But for the most part, he really pitches in and helps out, and he’s the only one keeping me sane. In many ways I’m much more appreciative of him while I’m in the new baby stage, because I need him so badly.

    TeeTee February 4, 2009 at 6:48 pm

    This was a very interesting and thought-provoking posting. I’m pissed at my husband, but right now it’s because he knocked me up. I know logically that I was equally responsible for getting pregnant again, but he really wanted another child more than I did. I’ve gone thru 6 miscarriages and I’m happy with the one kid I got out of it, even tho I do feel like the majority of the parenting drudgery falls on me. But he kept insisting he wanted another, so I half-heartedly agreed.

    Now I’m pregnant – 8 weeks – and sick as a dog, giving myself injections once a day, hormonal beyond belief, and pissed at him for not being able to have his own damn baby. I told him no matter what the outcome of this pregnancy is, there’s no way I’m doing this again.

    So I guess I’m more pissed at the mechanics of it all. Have your own damn kids and leave us out of it!

    Kelly February 4, 2009 at 6:48 pm

    I get angry when my husband wants to sleep in, even though we both went to bed at the same time. I wait up for him at night and then we chat and fall asleep together and then 6 hours later I have to get up and he doesn’t. Then I remember that he has to go to work and make sure that the prisoners don’t escape their cells and I get to make crafts with the child.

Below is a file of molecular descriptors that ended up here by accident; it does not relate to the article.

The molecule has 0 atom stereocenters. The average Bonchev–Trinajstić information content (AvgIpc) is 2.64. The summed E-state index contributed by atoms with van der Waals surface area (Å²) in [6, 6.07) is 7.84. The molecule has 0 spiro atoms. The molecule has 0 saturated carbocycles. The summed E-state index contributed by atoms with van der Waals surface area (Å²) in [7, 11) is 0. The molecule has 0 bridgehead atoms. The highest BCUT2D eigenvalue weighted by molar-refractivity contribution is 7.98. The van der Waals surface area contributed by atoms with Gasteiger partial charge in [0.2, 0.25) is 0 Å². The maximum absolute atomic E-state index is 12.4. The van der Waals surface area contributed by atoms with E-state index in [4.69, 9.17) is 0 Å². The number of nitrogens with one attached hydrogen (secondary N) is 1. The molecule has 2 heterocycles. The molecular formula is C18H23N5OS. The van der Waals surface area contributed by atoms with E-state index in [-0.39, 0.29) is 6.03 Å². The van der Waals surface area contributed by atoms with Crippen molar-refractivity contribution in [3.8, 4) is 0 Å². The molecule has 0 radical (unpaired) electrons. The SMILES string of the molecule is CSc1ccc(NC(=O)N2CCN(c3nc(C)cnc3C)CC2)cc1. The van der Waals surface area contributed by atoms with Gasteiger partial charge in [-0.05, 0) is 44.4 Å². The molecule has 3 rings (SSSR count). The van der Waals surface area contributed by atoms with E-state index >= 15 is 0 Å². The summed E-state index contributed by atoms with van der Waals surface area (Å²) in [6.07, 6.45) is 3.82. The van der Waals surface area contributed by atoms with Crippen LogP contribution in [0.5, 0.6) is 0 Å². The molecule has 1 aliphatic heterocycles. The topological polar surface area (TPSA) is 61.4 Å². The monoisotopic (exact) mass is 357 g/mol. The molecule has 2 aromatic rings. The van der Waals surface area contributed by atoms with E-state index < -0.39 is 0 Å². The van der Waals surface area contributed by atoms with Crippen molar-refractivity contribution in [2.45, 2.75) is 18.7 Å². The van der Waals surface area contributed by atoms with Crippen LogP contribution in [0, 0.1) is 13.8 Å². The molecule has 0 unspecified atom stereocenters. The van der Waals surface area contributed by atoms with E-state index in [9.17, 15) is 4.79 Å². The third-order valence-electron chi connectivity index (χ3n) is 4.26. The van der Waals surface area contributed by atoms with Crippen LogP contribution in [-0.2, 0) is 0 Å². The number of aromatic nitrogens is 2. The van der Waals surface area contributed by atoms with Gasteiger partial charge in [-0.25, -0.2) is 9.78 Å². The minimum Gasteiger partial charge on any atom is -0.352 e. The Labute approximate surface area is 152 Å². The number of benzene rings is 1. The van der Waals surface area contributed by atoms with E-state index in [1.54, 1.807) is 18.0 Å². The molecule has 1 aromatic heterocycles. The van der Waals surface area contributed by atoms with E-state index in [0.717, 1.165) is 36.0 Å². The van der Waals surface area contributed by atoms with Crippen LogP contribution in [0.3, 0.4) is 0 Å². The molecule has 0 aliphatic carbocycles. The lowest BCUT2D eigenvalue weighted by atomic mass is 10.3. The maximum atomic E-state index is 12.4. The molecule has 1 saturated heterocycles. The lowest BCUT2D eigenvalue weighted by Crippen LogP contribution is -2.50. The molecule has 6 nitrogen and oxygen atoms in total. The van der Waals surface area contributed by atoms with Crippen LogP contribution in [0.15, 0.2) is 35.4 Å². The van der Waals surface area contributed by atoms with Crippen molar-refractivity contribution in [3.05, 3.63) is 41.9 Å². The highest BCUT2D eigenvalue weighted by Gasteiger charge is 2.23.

Stephanie February 4, 2009 at 6:49 pm

    So. Very. True. I feel the same things ALOT. I was actually warned that this would happen by our childbirth class instructor. I feel resentful, as you said, but at the same time when my husband tries to share the responsibility I won’t let him do it. Because the baby is MY job? Because he’s not doing it the way I would? Because I feel like I am less of a mother if I’m if not doing the work? You described it perfectly.

    Heather February 4, 2009 at 6:53 pm

    I feel a sense of this (displaced) anger toward my husband every time he walks out the door without a child’s hand in his own. I resent the fact that he can take a shower without having little people peeking in (or trying to climb in with him); the fact that he can get a haircut every week if he wants; his “alone time” in the car on his way to and from work. He doesn’t see any of that as freedom, but he’s also never lived with the second-to-second responsibility of Being In Charge the way I have.

    I have this argument with him every weekend: Saturday morning comes, and he sleeps in (because I can’t sleep in. I’m not physically programmed to do so.). He putzes around the house, doing this and that, and finally at noon he says, “So what are we doing this weekend?” And I get angry – really angry – because 1. Why am I in charge of our family’s leisure schedule in addition to our weekday schedule? And 2. Why is he waiting until it’s our 18-month-old’s naptime to ask for us to leave the house for an extended period of time?

    I keep threatening to leave him for two weeks; to go on vacation by myself and leave him with our children, alone. He’s never been alone with both of them for longer than three hours, and he’s in desperate need of a metaphorical bucket of ice water in the face: “Hey you, see what I do all day long? Let’s see YOU do this!”